Review Summary: "I'm so Detroit, I make it rise from the ashes"8 of 9 thought this review was well written
As most of you know, Jack White has a little feud with The Black Keys going on. The whole thing seems to boil to one point: Jack White thinks The Black Keys stole "his" sound. With all due respect, blues is not exactly "owned" by Jack White. Blues as a genre was invented by black people, and then stolen by white people. In terms of modern blues-rock though, the two main purveyors of it are Jack White and The Black Keys. Last month, The Black Keys released their absolutely excellent eighth studio album Turn Blue. Now a month later, Jack White has released his absolutely excellent second solo album Lazaretto. And to put it simply, there's really no comparison to be made between either record. Whereas The Black Keys' version of blues-rock draws heavily from soul/r&b influences, White seems to lean far more towards the country/folk side of the blues.
That is not to say that there's no rock to this roll on Lazaretto. The first two tracks, "Three Women" and "Lazaretto" demonstrate White's ability to rock out in spades. Whereas "Three Women" unfolds like a lost Allman Brothers track and then gets furious in the end, the title track is straight rock swagger turned up to 11. An absolutely infectious riff carries "Lazaretto" as White spits out lyrics like a pissed-off rapper. Checkmarks go to the unexpected fiddle solo halfway "Lazaretto" and the sledgehammer blues heard in the last minute. "High Ball Stepper" is the other notable rocker to be found on Lazaretto the album, as is it an instrumental track that would fit perfectly on an old Western. White gives us a toe-tapping riff as the piano dances around it. "Just One Drink" is a sub-three minute track that just feels a bit lazy and shoehorned in. "That Black Bat Licorice" does featuring White spitting out lyrics in a hip-hop influenced phrasing, but it fails to catch fire.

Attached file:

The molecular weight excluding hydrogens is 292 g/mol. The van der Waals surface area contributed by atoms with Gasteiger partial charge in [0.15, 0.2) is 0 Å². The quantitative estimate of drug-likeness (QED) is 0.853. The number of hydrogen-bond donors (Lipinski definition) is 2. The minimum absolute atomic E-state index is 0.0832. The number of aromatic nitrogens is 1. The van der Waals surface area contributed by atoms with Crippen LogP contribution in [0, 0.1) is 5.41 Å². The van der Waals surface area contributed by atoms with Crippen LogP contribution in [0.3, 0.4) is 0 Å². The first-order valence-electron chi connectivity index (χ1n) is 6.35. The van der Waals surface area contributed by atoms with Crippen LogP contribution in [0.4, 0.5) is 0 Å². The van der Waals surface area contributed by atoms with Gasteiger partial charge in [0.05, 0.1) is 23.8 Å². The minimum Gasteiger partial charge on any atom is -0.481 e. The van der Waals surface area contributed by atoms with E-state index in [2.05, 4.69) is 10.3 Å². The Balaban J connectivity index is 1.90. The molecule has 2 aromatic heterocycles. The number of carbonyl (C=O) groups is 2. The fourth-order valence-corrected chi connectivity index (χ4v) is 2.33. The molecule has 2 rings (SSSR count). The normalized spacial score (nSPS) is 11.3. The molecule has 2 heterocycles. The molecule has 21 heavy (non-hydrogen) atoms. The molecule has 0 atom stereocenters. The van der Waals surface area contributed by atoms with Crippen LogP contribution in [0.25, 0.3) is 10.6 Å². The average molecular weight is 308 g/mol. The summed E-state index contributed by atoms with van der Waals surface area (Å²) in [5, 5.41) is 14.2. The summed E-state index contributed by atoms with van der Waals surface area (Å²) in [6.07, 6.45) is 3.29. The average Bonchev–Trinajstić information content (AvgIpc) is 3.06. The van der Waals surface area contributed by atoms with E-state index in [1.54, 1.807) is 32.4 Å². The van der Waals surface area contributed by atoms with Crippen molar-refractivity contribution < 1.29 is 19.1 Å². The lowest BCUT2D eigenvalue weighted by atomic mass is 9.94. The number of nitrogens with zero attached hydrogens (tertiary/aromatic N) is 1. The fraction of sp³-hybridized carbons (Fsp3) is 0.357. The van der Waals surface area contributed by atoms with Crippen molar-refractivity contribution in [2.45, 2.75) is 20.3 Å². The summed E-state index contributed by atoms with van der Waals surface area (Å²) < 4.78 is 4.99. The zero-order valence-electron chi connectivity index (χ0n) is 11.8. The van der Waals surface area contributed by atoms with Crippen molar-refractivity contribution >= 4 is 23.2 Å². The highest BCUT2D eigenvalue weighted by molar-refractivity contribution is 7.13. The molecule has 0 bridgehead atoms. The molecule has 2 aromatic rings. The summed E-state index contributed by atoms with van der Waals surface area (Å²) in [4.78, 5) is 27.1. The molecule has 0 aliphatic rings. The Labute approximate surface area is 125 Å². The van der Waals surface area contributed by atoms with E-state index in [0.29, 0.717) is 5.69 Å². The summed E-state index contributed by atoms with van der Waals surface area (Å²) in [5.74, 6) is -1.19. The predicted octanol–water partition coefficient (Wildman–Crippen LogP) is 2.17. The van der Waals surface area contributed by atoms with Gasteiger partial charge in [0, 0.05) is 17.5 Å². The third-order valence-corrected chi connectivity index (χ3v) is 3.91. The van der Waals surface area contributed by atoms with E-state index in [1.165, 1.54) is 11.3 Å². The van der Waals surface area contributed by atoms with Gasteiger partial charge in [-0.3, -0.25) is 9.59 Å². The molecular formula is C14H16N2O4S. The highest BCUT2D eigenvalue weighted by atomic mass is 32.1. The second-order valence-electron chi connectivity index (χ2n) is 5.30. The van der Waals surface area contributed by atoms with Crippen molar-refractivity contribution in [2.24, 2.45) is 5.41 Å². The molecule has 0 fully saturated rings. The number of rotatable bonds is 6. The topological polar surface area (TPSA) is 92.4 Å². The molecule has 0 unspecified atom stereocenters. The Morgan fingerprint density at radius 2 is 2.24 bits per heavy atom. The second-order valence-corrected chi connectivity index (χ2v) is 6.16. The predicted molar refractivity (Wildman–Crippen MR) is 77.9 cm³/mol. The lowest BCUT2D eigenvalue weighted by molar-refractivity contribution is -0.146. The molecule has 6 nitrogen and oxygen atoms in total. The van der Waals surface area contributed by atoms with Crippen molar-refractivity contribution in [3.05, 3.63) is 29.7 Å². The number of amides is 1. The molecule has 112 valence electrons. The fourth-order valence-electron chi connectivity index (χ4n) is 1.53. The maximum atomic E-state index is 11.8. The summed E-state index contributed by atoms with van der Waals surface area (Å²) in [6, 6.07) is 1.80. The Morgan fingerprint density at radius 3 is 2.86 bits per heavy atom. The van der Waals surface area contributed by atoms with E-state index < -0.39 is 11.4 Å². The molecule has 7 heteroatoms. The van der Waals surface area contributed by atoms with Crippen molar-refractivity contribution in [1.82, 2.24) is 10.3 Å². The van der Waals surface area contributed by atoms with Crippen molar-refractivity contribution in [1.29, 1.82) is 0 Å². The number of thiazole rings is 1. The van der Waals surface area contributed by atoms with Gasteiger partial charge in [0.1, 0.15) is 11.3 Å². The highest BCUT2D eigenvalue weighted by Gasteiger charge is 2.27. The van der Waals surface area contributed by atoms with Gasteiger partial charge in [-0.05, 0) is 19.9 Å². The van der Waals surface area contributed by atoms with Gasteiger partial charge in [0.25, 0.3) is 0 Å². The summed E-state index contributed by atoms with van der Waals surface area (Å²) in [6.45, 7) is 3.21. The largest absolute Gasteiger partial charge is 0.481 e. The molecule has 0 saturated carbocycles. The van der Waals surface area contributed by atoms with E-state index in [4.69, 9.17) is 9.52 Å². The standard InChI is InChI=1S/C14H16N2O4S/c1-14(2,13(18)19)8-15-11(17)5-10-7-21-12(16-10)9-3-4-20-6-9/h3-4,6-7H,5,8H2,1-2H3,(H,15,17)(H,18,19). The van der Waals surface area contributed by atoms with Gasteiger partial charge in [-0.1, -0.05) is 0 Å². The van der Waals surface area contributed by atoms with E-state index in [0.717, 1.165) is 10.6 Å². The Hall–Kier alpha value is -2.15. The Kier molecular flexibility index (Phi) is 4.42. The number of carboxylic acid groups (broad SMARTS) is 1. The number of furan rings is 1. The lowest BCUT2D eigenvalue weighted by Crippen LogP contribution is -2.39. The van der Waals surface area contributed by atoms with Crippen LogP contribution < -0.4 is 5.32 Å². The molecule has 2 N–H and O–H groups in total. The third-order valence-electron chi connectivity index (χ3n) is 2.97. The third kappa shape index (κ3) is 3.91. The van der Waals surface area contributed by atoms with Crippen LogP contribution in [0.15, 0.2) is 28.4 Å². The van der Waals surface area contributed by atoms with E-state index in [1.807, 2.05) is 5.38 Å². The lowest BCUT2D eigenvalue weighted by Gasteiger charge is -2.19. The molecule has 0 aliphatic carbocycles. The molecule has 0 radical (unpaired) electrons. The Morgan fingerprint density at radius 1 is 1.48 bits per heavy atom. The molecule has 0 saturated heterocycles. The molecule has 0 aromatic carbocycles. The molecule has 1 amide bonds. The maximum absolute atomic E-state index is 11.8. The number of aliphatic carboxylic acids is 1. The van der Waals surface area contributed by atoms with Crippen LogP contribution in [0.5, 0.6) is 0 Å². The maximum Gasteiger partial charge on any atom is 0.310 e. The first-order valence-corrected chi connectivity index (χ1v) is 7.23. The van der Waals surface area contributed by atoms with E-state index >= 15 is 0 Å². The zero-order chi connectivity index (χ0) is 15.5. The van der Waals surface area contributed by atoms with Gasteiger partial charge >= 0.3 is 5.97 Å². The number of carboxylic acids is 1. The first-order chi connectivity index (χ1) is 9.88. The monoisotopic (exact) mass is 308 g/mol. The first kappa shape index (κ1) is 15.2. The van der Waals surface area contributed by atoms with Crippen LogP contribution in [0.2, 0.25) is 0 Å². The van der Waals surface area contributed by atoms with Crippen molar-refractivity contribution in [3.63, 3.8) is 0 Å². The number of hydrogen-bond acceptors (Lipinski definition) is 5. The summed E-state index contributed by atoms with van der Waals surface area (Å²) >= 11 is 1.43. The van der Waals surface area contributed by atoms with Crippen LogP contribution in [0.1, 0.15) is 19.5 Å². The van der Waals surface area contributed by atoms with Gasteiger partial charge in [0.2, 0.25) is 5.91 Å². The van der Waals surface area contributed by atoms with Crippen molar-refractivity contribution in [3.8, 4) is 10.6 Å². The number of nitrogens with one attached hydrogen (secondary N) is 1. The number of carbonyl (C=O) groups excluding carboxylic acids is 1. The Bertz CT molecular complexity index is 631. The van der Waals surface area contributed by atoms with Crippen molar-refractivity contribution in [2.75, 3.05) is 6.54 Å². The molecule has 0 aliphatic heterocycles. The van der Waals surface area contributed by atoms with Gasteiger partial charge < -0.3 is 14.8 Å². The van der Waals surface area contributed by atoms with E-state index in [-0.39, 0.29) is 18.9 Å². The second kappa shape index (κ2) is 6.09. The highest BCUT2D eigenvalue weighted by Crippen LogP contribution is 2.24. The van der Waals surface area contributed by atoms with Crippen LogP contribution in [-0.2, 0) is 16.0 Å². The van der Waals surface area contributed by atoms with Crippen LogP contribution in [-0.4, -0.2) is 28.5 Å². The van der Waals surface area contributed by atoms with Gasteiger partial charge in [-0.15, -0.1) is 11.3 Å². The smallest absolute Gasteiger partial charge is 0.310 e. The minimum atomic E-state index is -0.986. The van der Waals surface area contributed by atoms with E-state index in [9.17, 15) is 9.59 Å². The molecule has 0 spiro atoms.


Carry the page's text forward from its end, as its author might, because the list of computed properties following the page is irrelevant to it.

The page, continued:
Lazaretto succeeds the most in it's more introspective moments. "Temporary Ground", featuring Lillie Mae Rische on guest vocals is a gorgeous country-driven number that rolls out like a Persian rug. "Would You Fight For My Love?" is piano-dominated except for the bursts of guitar throughout, and is the best song on an album full of great rock songs.
Lyrically, Lazaretto is very much a record of heartbreak. While "Three Women" has White playing the part of a suave playboy, along with "That Black Bat Licorice", it is worth noting that the lyrics of "Three Women" are basically a re-write of Blind Willie McTell's song of the same name. The title track seems to use the definition of the word "lazaretto" (a house for the sick and dying) and applies it to White's hometown of Detroit. Otherwise, Lazaretto is very much a record inspired by White's contentious divorce from his wife Karen Ellison. "Just One Drink" is about a couple drifting apart and "Alone In My Home" addresses loneliness after a relationship has ended. "Entitlement" actually addresses the entitlement felt by people today, who take whatever they want and tell others what to do.
However, it is "Would You Fight For My Love?" where Jack White pours his heart out the most: The chorus finds White asking his significant other if "you can ignore my love" and then asking her if "you would fight for my love." It's almost heartbreaking to hear the painful sincerity that White sings these words with, and thus makes "Would You Fight For My Love?" the most emotional moment of Lazaretto.
Blues is a genre that going on 100 years old now, but has mostly been forgotten by today's generation. In a sea of EDM and hip-hop, it is nice to hear someone who is so dedicated to reviving Americana. Jack White may not have invented blues/folk/country as he seems to sometimes believe, but he, along with The Black Keys are the most prominent musicians of our generation when it comes to traditional rock music.
Lazaretto is a fantastic album, and shows off the songwriting gift that White seems to have always possessed. Indeed, if The Black Keys took their cues from the Motown era of Detroit for Turn Blue, then Jack White took his from the working-class threads of Detroit for Lazaretto. I believe this lyric from the end of the title track applies to Lazaretto and Jack White's sound as a whole:
"I'm so Detroit, I make it rise from the ashes".